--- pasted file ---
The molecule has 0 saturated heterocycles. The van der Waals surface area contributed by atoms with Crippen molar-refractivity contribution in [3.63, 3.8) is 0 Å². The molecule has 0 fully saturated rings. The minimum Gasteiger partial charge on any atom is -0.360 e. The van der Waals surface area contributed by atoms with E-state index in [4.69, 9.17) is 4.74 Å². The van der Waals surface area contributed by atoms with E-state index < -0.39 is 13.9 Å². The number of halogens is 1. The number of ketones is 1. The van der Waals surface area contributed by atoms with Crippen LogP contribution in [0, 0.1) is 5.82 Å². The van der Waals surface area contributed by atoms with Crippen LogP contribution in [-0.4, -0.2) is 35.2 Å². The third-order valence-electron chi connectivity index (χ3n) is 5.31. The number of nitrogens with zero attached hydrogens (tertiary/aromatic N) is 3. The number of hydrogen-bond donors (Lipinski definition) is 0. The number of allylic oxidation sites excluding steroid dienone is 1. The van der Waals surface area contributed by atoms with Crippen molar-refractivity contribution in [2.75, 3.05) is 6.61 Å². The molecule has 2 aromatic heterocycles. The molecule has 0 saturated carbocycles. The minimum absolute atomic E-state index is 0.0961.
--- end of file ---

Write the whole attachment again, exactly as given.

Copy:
The molecule has 0 saturated heterocycles. The van der Waals surface area contributed by atoms with Crippen molar-refractivity contribution in [3.63, 3.8) is 0 Å². The molecule has 0 fully saturated rings. The minimum Gasteiger partial charge on any atom is -0.360 e. The van der Waals surface area contributed by atoms with E-state index in [4.69, 9.17) is 4.74 Å². The van der Waals surface area contributed by atoms with E-state index < -0.39 is 13.9 Å². The number of halogens is 1. The number of ketones is 1. The van der Waals surface area contributed by atoms with Crippen LogP contribution in [0, 0.1) is 5.82 Å². The van der Waals surface area contributed by atoms with Crippen LogP contribution in [-0.4, -0.2) is 35.2 Å². The third-order valence-electron chi connectivity index (χ3n) is 5.31. The number of nitrogens with zero attached hydrogens (tertiary/aromatic N) is 3. The number of hydrogen-bond donors (Lipinski definition) is 0. The number of allylic oxidation sites excluding steroid dienone is 1. The van der Waals surface area contributed by atoms with Crippen molar-refractivity contribution in [2.75, 3.05) is 6.61 Å². The molecule has 2 aromatic heterocycles. The molecule has 0 saturated carbocycles. The minimum absolute atomic E-state index is 0.0961.